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In 2020, the Michigan softball team was in the field for a total 157 and two-thirds innings. Two pitchers, then-junior Meghan Beaubien and then-sophomore Alex Storako, were on the rubber for all but nine of those innings.

The Wolverines were able to rely on the duo to shoulder that load partially due to their consistency — a 1.52 and 2.43 ERA for Beaubien and Storako, respectively — and partially due to normal-length three to four game series against different opponents. 

This year, that’s not the case.

Playing an all Big Ten schedule, Michigan opens up its first two weekends in a bubble located in Leesburg, Fla. where it will play six games over the course of three days each weekend. That’s a double header each day from Friday to Sunday.

After the bubbled portion of the season ends, each weekend back at home field sites is a four game slate against the same opponent. Strong hitters with a keen eye would have a field day facing off against the same two pitchers four games in a row.

So, the Wolverines need much more than nine total innings from their bullpen pitchers if they hope to have a successful season on the rubber.

It’s a lot of innings,” Beaubien told reporters Tuesday afternoon. “I’m anticipating more people getting innings and leaning on the whole staff, especially with the new format of the season. Being able to lean on the whole staff of pitchers is gonna be a determining factor of our success in the Big Ten.”

“I agree with (Beaubien),” Michigan coach Carol Hutchins added. “We’ve got five kids and I expect that bullpen is going to be pretty busy.”

Of the remaining three pitchers on the roster, two stepped foot on the rubber last year — then-freshmen Lauren Esman and Chandler Dennis.

As far as Esman goes, her two innings last season aren’t nearly enough to discern who she is as a pitcher, and she spent most of the year as a utility player. She’ll likely still have a role as a utility player this year, but her time spent as a pitcher will certainly increase.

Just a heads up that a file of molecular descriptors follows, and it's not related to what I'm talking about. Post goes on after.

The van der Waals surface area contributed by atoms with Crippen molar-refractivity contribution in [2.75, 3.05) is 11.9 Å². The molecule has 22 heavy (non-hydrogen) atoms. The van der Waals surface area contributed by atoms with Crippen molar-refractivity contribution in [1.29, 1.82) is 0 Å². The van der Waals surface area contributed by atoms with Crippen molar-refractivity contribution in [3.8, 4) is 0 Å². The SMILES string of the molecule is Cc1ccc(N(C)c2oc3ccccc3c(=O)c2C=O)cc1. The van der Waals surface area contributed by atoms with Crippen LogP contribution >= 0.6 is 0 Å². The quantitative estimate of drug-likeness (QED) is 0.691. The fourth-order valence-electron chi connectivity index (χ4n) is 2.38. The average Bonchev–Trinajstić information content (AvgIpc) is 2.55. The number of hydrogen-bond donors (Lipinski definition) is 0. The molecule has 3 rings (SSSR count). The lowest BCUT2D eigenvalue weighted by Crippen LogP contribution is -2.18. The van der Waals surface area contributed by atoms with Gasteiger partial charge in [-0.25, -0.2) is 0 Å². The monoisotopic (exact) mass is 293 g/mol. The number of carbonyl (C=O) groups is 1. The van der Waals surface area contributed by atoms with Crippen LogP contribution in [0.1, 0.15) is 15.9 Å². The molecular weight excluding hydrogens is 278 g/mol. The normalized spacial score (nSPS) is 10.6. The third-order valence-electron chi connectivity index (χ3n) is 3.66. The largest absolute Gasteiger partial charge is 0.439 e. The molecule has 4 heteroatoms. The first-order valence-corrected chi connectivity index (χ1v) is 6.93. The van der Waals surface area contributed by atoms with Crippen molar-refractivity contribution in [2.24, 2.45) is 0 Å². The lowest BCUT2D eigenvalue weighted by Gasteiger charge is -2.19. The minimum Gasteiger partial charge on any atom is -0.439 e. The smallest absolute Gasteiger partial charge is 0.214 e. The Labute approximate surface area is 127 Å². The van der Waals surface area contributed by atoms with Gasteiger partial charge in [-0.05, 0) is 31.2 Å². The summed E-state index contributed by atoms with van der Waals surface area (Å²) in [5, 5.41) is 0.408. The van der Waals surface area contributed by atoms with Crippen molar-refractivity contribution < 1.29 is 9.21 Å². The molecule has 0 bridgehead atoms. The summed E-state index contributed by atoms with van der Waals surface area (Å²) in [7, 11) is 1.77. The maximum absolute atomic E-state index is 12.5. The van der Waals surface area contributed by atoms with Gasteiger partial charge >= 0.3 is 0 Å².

Dennis is more set in a strictly pitching role. In her seven innings in the circle, she allowed seven earned runs — not a great statline, but just seven innings isn’t enough to make definite judgements on a pitcher in her first year, and her outings weren’t entirely poor.

Still, improvement is necessary for Dennis to be the option the Wolverines need her to be. Hutchins, at least, believes she has seen that out of her.

“She’s a much different player this year and she’s definitely settled in,” Hutchins said. “She’s making great strides.”

Beaubien echoed much of the same, along with pinpointing that she feels Dennis now knows how to make adjustments; and in Beaubien’s experience, that’s extremely important.

The last member of the pitching staff, senior Sarah Schaefer, is both crucial to the team’s success and somewhat of an enigma. Schaefer pitched 62 and a third innings her freshman year, posting a formidable 1.57 ERA. As a sophomore, her performance fell off, and she only threw 17 and two-thirds innings with a less-than-stellar 3.17 ERA. Last year, she wasn’t called on to throw a single pitch.

As the only other pitcher besides Beaubien and Storako with true experience, her performance will be vital.

“Boy do we need Sarah Schaefer to have her year,” Hutchins said. “We need Sarah Schaefer badly to give us her best and to contain opponents.”

If Schaefer were able to return to her freshman form, or close to it, Michigan might be in a lot less of a pinch than it looks at present. A third, reliable pitcher with in-game experience might just put the Wolverines over the edge against the opponents on their Big Ten-only schedule.

With its first six-game series starting this Friday, Michigan’s seemingly shallow pitching staff must forge its way forward without relying only on a Beaubien and Storako one-two punch.

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